Two-factor authentication (also known as 2FA) is a method of confirming a user’s claimed identity by utilizing a combination of two different components. These components may be something that the user knows, something that the user possesses or something that is inseparable from the user. The classic example is a bank ATM card and the pin number the owner of the card knows. Two-factor authentication is also called Multi-factor authentication (Office 365 uses this term). More companies are offering this service to secure your account. Apple, Google, Yahoo, Amazon, Microsoft, Instagram, Linkedin, GoDaddy, Dropbox, WordPress, Squareup and many other services call this service Two-Step Verification. Twitter calls this Login Verification. Facebook calls this Login Approvals. Probably your bank has implemented Two-Factor authentication.
For a complete list of web sites and services offering Two-Factor Authorization go to Two Factor Auth (2FA).
Enabling Two-factor authentication makes your service way more secure than simply using a password. What are the odds that a hacker knows your password and has your mobile device? 2-Step Verification can help keep hackers out, even if they have your password! Google has made it very simple to implement and enable 2-Step Verification. Connectech recommends you use 2-Step Verification. Watch this short video that explains how to set up 2-Step Verification for Google services:
Google Provides Choices on How to Receive Verification Codes for 2-Step VerificationYou have a number of choices which are numerated in this page at Google. For example, you can choose to have Google call your smartphone or send a text message. Depending on your circumstances, you may opt for more than one choice.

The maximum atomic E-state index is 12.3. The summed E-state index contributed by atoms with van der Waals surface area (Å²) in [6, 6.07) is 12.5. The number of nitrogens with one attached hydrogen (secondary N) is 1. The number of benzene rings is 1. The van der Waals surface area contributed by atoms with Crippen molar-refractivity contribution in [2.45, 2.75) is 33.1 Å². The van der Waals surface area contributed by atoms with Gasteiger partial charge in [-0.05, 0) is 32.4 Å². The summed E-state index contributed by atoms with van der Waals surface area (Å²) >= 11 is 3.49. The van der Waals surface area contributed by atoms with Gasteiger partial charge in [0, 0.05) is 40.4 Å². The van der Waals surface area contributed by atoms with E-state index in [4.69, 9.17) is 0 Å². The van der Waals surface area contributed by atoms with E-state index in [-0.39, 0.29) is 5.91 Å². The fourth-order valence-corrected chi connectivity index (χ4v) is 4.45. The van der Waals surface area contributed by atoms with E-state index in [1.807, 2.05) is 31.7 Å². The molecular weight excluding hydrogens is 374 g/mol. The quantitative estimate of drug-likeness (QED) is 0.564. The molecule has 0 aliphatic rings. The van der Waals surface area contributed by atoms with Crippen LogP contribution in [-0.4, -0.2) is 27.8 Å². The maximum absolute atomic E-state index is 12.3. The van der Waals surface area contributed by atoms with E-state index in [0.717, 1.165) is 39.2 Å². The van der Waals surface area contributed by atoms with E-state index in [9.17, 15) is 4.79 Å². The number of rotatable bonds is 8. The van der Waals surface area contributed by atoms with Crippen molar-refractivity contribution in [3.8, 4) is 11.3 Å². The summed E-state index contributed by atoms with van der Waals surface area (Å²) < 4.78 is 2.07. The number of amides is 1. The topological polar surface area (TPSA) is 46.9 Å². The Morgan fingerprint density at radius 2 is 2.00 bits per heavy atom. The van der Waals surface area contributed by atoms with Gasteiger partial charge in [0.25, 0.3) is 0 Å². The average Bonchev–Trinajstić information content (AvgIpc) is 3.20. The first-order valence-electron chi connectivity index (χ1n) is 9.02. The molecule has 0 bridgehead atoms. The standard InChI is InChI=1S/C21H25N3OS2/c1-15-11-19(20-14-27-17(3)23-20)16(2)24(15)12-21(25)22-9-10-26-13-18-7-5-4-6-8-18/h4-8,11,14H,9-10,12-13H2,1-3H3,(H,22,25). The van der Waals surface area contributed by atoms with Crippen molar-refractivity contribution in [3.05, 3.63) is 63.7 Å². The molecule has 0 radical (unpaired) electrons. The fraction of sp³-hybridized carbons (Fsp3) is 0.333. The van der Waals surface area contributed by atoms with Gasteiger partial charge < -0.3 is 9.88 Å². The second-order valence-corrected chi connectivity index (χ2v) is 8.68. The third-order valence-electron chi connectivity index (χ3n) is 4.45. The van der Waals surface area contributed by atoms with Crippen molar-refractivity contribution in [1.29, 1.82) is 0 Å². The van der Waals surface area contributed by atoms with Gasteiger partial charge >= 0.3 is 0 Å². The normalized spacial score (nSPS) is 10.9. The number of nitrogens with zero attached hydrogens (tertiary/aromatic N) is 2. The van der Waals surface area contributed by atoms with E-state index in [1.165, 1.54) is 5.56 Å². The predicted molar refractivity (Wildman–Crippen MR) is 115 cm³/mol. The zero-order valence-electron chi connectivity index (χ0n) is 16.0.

Google Authenticator App
If you own Android, iPhone, or a Blackberry, you can use the Google Authenticator app to receive codes even if you don’t have an Internet connection or mobile service. You can download the Google Authenticator app from Google Play or the Apple App Store. Follow the instructions from Google on how to set this up on your smartphone.
Google Backup Codes
If you lose your phones or otherwise can’t receive codes via SMS, voice call, or Google Authenticator, you can use backup codes to sign in. These codes are available on your Accounts overview page and were first offered to you at the end of the 2-Step Verification setup. You can also use these codes to sign in if you don’t have your Security Key. Follow these instructions from Google on how to obtain backup codes.
Google USB Security Key
If you prefer you can use your USB port and a Security Key Google provides to log into your device. To see if this solution works for you, read this page.
If you need assistance in setting up Two-factor authentication for your devices, contact us.